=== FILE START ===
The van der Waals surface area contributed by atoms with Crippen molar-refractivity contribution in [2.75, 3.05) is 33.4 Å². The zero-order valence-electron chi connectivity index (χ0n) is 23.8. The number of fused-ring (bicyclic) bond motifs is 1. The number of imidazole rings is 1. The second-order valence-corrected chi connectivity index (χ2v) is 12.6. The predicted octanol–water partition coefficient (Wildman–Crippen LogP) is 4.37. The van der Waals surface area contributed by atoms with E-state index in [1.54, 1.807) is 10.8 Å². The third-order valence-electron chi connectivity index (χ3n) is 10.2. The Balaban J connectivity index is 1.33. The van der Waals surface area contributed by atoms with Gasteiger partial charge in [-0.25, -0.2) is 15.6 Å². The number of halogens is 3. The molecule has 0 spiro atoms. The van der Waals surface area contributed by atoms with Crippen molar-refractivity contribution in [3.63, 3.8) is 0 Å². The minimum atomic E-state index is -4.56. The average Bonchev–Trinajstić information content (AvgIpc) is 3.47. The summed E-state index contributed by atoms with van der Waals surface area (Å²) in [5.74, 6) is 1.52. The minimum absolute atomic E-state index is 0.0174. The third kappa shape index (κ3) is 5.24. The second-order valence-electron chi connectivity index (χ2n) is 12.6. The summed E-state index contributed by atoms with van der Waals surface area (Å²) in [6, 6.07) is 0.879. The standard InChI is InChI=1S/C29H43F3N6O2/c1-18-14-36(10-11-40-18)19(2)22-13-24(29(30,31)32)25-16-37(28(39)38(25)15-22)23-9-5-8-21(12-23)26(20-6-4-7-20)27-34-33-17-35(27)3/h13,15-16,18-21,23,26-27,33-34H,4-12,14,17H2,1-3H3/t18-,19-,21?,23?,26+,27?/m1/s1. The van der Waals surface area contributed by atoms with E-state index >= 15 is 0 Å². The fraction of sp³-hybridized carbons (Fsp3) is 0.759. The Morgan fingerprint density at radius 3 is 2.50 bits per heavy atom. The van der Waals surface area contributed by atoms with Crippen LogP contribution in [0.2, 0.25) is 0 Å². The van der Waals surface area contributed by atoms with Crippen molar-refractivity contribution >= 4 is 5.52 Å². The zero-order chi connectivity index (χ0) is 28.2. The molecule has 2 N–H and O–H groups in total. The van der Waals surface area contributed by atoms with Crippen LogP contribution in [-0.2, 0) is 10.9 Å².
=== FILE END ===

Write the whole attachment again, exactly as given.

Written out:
The van der Waals surface area contributed by atoms with Crippen molar-refractivity contribution in [2.75, 3.05) is 33.4 Å². The zero-order valence-electron chi connectivity index (χ0n) is 23.8. The number of fused-ring (bicyclic) bond motifs is 1. The number of imidazole rings is 1. The second-order valence-corrected chi connectivity index (χ2v) is 12.6. The predicted octanol–water partition coefficient (Wildman–Crippen LogP) is 4.37. The van der Waals surface area contributed by atoms with E-state index in [1.54, 1.807) is 10.8 Å². The third-order valence-electron chi connectivity index (χ3n) is 10.2. The Balaban J connectivity index is 1.33. The van der Waals surface area contributed by atoms with Gasteiger partial charge in [-0.25, -0.2) is 15.6 Å². The number of halogens is 3. The molecule has 0 spiro atoms. The van der Waals surface area contributed by atoms with Crippen molar-refractivity contribution in [3.63, 3.8) is 0 Å². The minimum atomic E-state index is -4.56. The average Bonchev–Trinajstić information content (AvgIpc) is 3.47. The summed E-state index contributed by atoms with van der Waals surface area (Å²) in [5.74, 6) is 1.52. The minimum absolute atomic E-state index is 0.0174. The third kappa shape index (κ3) is 5.24. The second-order valence-electron chi connectivity index (χ2n) is 12.6. The summed E-state index contributed by atoms with van der Waals surface area (Å²) in [6, 6.07) is 0.879. The standard InChI is InChI=1S/C29H43F3N6O2/c1-18-14-36(10-11-40-18)19(2)22-13-24(29(30,31)32)25-16-37(28(39)38(25)15-22)23-9-5-8-21(12-23)26(20-6-4-7-20)27-34-33-17-35(27)3/h13,15-16,18-21,23,26-27,33-34H,4-12,14,17H2,1-3H3/t18-,19-,21?,23?,26+,27?/m1/s1. The van der Waals surface area contributed by atoms with E-state index >= 15 is 0 Å². The fraction of sp³-hybridized carbons (Fsp3) is 0.759. The Morgan fingerprint density at radius 3 is 2.50 bits per heavy atom. The van der Waals surface area contributed by atoms with Crippen LogP contribution in [0.2, 0.25) is 0 Å². The van der Waals surface area contributed by atoms with Crippen molar-refractivity contribution >= 4 is 5.52 Å². The zero-order chi connectivity index (χ0) is 28.2. The molecule has 2 N–H and O–H groups in total. The van der Waals surface area contributed by atoms with Crippen LogP contribution in [-0.2, 0) is 10.9 Å².